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ADAD Week 9 Sem 2/2017

Week 8 and 10
by

Roland Muller

on 2 October 2017

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Transcript of ADAD Week 9 Sem 2/2017

Communication in Art, Design and Media ADAD1100
Communication Skills for Creative Disciplines ADAD9113

Oral Presentations
Begin strongly
• Be concise
Speak clearly and naturally
• Set a reasonable pace
Maintain a cohesive flow to the presentation
Develop effective visual aids
Research your topic thoroughly
•End the presentation strongly
Stages of a presentation
Present the different stages of the talk clearly.

Present ideas in a logical sequence.

Present your ideas in a cohesive manner.
Introduction
audience attention
rapport with the audience
outline the talk
be concise and not too long
• A statement that may surprise the audience

• An illustration of a point

• A rhetorical question

• Some orientation to contextualize the ideas

• A quotation
Body
Conclusion
Question time and discussion
Points to consider for your discussion
• clear outcomes

• suitable focus questions

• inclusive discussion

• relevant discussion

• summarize and rephrase speakers’ points

• be objective and welcome critique.
Answering questions

Listen carefully
Break it up
Be brief
It's ok to say you don't know
Delivery
Don’t read
Speak clearly and at a moderate pace
Slow down to emphasize key points
Make eye contact
Body language
Dealing with the stress
Working with Visuals & Technology
illustrate
show
visualise
reinforce
Dangers and Pitfalls
Do

• either print clearly or use a large font


• use text effectively.


• check spelling and grammar.


• choose appropriate colours.


• choose diagrams, charts or pictures to support your spoken material.
Do Not

• use small fonts.


• cram too much information on one slide.


• include any visual elements for decoration.


• use faded or pale colours for text.


• squeeze lines or cramp letters together.


• use too many of the animations available in Powerpoint.
Writing a report
Types of reports
Analytical report

Analyses the situation/problem/process and makes recommendations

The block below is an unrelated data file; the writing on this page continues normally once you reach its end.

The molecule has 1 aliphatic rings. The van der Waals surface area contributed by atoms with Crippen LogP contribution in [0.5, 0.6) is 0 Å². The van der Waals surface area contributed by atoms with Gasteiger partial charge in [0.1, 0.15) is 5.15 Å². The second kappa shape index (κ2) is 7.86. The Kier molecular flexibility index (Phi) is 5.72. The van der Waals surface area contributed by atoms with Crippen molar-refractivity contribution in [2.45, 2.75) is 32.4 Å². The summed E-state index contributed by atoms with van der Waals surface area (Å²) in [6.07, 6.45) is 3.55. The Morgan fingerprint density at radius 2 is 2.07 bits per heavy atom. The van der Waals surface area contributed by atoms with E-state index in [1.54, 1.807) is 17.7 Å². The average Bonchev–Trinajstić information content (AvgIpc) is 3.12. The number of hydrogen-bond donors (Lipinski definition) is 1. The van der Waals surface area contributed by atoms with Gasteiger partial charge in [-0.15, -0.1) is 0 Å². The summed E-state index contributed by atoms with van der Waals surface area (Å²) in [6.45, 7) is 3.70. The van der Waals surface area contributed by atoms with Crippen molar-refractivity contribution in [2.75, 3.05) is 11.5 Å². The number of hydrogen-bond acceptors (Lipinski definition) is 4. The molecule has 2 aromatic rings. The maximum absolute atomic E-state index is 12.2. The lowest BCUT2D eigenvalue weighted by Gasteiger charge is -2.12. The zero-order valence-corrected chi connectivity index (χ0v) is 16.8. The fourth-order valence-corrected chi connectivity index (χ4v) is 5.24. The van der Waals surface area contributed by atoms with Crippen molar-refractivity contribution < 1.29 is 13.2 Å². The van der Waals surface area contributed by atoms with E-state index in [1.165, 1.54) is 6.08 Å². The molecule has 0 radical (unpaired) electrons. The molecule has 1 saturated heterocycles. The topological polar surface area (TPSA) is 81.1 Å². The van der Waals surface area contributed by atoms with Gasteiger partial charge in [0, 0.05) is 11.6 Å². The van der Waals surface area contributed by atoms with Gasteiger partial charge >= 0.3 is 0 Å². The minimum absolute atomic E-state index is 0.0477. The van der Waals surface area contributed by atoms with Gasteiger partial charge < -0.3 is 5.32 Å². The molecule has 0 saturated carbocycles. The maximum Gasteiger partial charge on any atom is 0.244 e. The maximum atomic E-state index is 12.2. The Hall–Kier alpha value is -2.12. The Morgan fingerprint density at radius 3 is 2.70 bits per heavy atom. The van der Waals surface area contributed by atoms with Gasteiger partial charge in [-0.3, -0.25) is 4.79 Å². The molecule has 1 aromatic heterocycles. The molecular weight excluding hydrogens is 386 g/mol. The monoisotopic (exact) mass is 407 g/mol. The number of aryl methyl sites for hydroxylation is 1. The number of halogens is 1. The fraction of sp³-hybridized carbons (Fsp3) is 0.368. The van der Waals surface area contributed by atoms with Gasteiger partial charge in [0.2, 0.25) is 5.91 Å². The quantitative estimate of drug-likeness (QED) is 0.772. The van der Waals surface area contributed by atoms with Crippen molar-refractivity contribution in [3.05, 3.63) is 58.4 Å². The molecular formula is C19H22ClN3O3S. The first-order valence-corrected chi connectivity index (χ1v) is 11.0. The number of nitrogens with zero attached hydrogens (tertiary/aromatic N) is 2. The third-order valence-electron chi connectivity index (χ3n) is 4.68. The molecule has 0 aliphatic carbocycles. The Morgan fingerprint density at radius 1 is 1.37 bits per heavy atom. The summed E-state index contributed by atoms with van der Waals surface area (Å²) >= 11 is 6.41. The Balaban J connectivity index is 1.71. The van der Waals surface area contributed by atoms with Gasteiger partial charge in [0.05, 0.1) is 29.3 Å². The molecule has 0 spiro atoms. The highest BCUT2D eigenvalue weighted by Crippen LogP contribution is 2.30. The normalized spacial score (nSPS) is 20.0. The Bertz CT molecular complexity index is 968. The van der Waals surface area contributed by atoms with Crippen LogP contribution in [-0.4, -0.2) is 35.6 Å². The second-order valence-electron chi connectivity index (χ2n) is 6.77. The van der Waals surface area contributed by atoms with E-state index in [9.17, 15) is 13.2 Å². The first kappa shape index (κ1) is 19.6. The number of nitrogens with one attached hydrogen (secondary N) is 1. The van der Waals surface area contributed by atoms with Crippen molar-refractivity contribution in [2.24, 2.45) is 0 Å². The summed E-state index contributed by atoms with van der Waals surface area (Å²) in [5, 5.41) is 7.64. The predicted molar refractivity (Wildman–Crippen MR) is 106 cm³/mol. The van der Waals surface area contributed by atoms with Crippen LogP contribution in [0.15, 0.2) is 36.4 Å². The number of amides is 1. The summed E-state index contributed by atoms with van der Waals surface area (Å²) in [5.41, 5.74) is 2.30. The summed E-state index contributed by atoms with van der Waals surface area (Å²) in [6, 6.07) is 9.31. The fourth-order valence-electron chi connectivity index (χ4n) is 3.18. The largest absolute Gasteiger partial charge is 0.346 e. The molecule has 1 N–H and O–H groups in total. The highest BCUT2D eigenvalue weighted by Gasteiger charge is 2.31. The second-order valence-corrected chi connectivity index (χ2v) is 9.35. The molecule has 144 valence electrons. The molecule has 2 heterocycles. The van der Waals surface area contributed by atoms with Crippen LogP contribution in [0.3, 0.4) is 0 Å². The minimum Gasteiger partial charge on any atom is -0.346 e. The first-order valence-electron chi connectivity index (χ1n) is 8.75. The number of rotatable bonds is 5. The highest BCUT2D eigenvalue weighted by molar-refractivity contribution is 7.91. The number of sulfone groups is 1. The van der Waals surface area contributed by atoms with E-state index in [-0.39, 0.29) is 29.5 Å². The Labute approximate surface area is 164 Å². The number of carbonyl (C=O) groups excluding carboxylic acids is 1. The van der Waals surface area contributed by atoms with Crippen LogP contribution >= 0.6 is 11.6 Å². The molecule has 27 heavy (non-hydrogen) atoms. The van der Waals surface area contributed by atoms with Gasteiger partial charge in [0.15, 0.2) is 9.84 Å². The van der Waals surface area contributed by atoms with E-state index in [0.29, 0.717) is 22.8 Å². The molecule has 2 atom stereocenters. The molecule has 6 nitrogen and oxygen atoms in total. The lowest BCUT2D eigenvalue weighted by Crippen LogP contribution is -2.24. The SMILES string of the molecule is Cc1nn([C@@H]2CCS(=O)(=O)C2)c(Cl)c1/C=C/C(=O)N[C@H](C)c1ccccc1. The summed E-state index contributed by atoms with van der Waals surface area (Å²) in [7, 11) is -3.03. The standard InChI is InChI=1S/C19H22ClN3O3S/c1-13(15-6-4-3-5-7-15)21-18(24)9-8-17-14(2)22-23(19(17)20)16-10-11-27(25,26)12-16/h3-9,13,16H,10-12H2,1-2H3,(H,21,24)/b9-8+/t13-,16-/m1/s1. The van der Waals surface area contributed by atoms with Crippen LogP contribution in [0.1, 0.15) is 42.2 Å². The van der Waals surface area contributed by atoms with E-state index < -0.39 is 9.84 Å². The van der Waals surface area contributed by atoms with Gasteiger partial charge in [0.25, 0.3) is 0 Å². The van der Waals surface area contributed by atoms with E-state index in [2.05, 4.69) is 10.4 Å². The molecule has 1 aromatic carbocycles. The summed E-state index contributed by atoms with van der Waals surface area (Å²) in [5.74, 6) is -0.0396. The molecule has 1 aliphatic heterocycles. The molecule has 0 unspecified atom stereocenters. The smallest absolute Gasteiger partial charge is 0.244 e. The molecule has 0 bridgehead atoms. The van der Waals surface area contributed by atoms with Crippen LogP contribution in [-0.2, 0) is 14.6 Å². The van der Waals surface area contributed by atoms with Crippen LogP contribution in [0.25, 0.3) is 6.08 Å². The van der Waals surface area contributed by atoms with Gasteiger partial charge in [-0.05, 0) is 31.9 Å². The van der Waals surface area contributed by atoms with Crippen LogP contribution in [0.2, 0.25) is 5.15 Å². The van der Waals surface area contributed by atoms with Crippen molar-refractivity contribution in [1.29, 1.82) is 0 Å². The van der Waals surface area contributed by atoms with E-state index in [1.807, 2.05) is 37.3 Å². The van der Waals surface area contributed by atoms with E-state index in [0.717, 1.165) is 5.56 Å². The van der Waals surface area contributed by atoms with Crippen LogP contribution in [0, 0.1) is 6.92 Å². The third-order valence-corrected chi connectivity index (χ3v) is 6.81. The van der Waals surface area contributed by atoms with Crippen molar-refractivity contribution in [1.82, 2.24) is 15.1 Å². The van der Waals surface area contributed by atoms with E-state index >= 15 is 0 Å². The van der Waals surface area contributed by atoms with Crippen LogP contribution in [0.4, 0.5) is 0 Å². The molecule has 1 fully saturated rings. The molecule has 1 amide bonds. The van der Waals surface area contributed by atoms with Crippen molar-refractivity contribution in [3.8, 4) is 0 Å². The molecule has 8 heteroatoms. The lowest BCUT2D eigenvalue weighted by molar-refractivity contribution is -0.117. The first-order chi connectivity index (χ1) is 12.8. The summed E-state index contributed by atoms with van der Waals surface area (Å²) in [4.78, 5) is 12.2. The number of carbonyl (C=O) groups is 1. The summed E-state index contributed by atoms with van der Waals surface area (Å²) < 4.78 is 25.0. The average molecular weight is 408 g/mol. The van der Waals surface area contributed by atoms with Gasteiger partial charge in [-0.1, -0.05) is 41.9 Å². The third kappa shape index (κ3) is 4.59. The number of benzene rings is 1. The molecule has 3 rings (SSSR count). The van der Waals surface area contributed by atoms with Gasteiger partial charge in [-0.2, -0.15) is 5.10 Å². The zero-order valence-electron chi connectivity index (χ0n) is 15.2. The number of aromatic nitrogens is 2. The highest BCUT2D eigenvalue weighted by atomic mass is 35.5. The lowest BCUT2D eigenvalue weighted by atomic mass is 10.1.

Experimental report

Analyses findings during the course of an experiment and discusses the findings
Consider the reader
Why have I been asked for a report?
What do we need to know?
How will the report be used?

Analyse the task
Type
Size
Audience
Problem
Aim
Key issues
Information
How to access this information
•Title page
•Table of contents
•List of figures
•List of tables or illustrations
•Executive summary
•Introduction
•Body of the report

Results, findings and discussion
•Conclusion
•Recommendations
•Appendix or appendices
•Bibliography/Reference list
Task clarification
Use references
Proofreading your writing
Spelling

Consistency
Have you used -ise or -ize?
note: 'ise' is more usual in Australian written English.

Colour or color? note: prefer British spelling (e.g. colour) to American spelling (e.g. color)

Have you spelt all names and titles correctly?

Take special care to check the spelling of any foreign words or specialist vocabulary
Capital letters

Have you used capital letters consistently?
Tenses

Have you changed tense without a good reason?

Use the present tense when discussing designs or artworks.
Grammar

Do your subjects agree with their verbs in number?

Learn to identify the subject and verb in your sentences and check that they match in number.

Are your sentences complete and correct?
Learn to identify and correct sentence fragments.
Punctuation
Have you used commas appropriately to clarify any ambiguous sentences?

Have you used apostrophes correctly?

Remember that contractions such as it's, meaning it is, are not usually used in academic writing.
COFA9113
Writing an artist’s statement
Approaching a Gallery
Artwork in an Exhibition
Artwork on the Internet
Biography
Exhibition Catalogue
Exhibition Proposal
Curator Proposal
Entry Form for a Competition
Grant Proposal
Press Release
Promotional Brochure
For us, artist statements are like road maps: they give us clues to better understand the work we are seeing. Optimally, they should be as clear and to the point as possible, thereby making it more likely that any background information that is important is actually passed along and internalized. Statements that are lost in jargon and art speak miss the chance to educate us. Our attention span for this kind of stuff is short (press releases fall into the same category), so make it hard hitting or you’ll lose us quickly, and we’ll go back to looking at the pictures and deciding for ourselves.
(2010), DLK Collections. Available from: http://dlkcollection.blogspot.com.au/2009/05/few-additions-to-discussion-of-artist.html [Accessed: April 16, 2012].
An explanation of your style, themes, an indication of the materials
Your approach
Your background
exhibitions, awards, collections
write in the first person
Don’t use overly complex terms
revise your statement over time
simplicity
currency
write about what you've been doing recently
'I'
Writing an entry in an exhibition catalogue
subject
technique
conditions
meaning
work in context of exhibition
work in context of career
value
catalogue raisonné
Getting started
Timing
Planning and preparation
Delivery
.
register
timbre
prosody
pace
volume
When did you last deliver a presentation?
How did it go?
What could you have improved upon?
What do you think are the key factors to remember for presenting well?
What strategies do you employ:
to get you message across clearly and concisely?
to overcome nerves?
What do you think is important to consider when developing your visual support?
Full transcript